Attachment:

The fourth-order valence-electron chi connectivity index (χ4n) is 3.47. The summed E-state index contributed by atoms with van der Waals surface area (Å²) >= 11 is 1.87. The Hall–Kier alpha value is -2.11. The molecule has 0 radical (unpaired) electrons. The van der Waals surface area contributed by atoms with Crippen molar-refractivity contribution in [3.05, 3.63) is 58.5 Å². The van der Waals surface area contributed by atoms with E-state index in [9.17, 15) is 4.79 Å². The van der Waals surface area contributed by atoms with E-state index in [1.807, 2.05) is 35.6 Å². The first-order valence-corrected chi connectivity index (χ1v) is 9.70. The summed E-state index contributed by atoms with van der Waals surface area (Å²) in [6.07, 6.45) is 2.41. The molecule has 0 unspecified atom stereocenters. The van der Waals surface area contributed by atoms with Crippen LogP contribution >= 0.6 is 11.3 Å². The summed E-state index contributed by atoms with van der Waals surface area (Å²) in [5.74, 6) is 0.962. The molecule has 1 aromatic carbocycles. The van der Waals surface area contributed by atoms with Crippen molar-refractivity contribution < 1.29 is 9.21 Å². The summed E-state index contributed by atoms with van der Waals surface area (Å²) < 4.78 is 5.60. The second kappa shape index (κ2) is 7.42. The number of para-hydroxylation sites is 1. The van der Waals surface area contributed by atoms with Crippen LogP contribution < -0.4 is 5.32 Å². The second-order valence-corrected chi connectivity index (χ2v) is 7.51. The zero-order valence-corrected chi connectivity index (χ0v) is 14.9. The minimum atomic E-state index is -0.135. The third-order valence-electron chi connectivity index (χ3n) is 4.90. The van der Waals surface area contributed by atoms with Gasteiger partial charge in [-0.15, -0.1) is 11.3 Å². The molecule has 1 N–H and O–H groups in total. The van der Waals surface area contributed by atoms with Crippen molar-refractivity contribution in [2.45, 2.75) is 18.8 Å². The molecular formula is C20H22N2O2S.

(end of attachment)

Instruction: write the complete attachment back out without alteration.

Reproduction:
The fourth-order valence-electron chi connectivity index (χ4n) is 3.47. The summed E-state index contributed by atoms with van der Waals surface area (Å²) >= 11 is 1.87. The Hall–Kier alpha value is -2.11. The molecule has 0 radical (unpaired) electrons. The van der Waals surface area contributed by atoms with Crippen molar-refractivity contribution in [3.05, 3.63) is 58.5 Å². The van der Waals surface area contributed by atoms with E-state index in [9.17, 15) is 4.79 Å². The van der Waals surface area contributed by atoms with E-state index in [1.807, 2.05) is 35.6 Å². The first-order valence-corrected chi connectivity index (χ1v) is 9.70. The summed E-state index contributed by atoms with van der Waals surface area (Å²) in [6.07, 6.45) is 2.41. The molecule has 0 unspecified atom stereocenters. The van der Waals surface area contributed by atoms with Crippen LogP contribution >= 0.6 is 11.3 Å². The summed E-state index contributed by atoms with van der Waals surface area (Å²) in [5.74, 6) is 0.962. The molecule has 1 aromatic carbocycles. The van der Waals surface area contributed by atoms with Crippen molar-refractivity contribution < 1.29 is 9.21 Å². The summed E-state index contributed by atoms with van der Waals surface area (Å²) < 4.78 is 5.60. The second kappa shape index (κ2) is 7.42. The number of para-hydroxylation sites is 1. The van der Waals surface area contributed by atoms with Crippen LogP contribution < -0.4 is 5.32 Å². The second-order valence-corrected chi connectivity index (χ2v) is 7.51. The zero-order valence-corrected chi connectivity index (χ0v) is 14.9. The minimum atomic E-state index is -0.135. The third-order valence-electron chi connectivity index (χ3n) is 4.90. The van der Waals surface area contributed by atoms with Gasteiger partial charge in [-0.15, -0.1) is 11.3 Å². The molecule has 1 N–H and O–H groups in total. The van der Waals surface area contributed by atoms with Crippen molar-refractivity contribution in [2.45, 2.75) is 18.8 Å². The molecular formula is C20H22N2O2S.